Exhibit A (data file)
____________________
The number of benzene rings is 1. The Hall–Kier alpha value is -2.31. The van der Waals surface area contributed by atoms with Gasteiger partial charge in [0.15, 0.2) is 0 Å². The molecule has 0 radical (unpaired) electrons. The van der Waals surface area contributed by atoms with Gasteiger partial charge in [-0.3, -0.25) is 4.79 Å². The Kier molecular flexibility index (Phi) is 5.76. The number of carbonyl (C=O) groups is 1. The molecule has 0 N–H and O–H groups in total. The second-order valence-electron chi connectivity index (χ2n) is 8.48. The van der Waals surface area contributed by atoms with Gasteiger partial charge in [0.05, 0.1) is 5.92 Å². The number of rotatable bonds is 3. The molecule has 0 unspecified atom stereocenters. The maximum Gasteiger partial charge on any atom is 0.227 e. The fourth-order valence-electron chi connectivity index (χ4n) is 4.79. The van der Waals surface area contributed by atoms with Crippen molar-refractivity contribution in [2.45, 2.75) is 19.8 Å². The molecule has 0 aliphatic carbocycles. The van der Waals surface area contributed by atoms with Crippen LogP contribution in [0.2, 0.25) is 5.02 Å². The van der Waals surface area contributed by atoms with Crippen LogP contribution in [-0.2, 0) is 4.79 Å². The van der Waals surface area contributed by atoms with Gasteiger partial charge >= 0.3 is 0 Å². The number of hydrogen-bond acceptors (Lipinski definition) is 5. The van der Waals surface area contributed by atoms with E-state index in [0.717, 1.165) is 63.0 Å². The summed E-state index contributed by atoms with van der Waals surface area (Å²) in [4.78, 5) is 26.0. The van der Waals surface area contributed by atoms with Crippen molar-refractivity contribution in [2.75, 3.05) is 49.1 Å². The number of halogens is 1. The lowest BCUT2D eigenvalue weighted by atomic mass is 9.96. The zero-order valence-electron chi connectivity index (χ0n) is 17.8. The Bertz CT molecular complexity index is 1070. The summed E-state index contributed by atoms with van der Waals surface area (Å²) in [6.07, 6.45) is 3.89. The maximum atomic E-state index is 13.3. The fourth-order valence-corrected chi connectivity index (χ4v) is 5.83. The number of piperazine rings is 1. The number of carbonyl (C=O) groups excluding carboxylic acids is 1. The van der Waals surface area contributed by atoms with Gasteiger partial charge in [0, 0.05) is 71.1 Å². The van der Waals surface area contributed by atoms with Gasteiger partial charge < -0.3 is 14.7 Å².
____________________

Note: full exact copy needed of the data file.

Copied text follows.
The number of benzene rings is 1. The Hall–Kier alpha value is -2.31. The van der Waals surface area contributed by atoms with Gasteiger partial charge in [0.15, 0.2) is 0 Å². The molecule has 0 radical (unpaired) electrons. The van der Waals surface area contributed by atoms with Gasteiger partial charge in [-0.3, -0.25) is 4.79 Å². The Kier molecular flexibility index (Phi) is 5.76. The number of carbonyl (C=O) groups is 1. The molecule has 0 N–H and O–H groups in total. The second-order valence-electron chi connectivity index (χ2n) is 8.48. The van der Waals surface area contributed by atoms with Gasteiger partial charge in [0.05, 0.1) is 5.92 Å². The number of rotatable bonds is 3. The molecule has 0 unspecified atom stereocenters. The maximum Gasteiger partial charge on any atom is 0.227 e. The fourth-order valence-electron chi connectivity index (χ4n) is 4.79. The van der Waals surface area contributed by atoms with Crippen molar-refractivity contribution in [2.45, 2.75) is 19.8 Å². The molecule has 0 aliphatic carbocycles. The van der Waals surface area contributed by atoms with Crippen LogP contribution in [0.2, 0.25) is 5.02 Å². The van der Waals surface area contributed by atoms with Crippen LogP contribution in [-0.2, 0) is 4.79 Å². The van der Waals surface area contributed by atoms with Gasteiger partial charge >= 0.3 is 0 Å². The number of hydrogen-bond acceptors (Lipinski definition) is 5. The van der Waals surface area contributed by atoms with E-state index in [0.717, 1.165) is 63.0 Å². The summed E-state index contributed by atoms with van der Waals surface area (Å²) in [4.78, 5) is 26.0. The van der Waals surface area contributed by atoms with Crippen molar-refractivity contribution in [2.75, 3.05) is 49.1 Å². The number of halogens is 1. The lowest BCUT2D eigenvalue weighted by atomic mass is 9.96. The zero-order valence-electron chi connectivity index (χ0n) is 17.8. The Bertz CT molecular complexity index is 1070. The summed E-state index contributed by atoms with van der Waals surface area (Å²) in [6.07, 6.45) is 3.89. The maximum atomic E-state index is 13.3. The fourth-order valence-corrected chi connectivity index (χ4v) is 5.83. The number of piperazine rings is 1. The number of carbonyl (C=O) groups excluding carboxylic acids is 1. The van der Waals surface area contributed by atoms with Gasteiger partial charge in [0, 0.05) is 71.1 Å². The van der Waals surface area contributed by atoms with Gasteiger partial charge < -0.3 is 14.7 Å².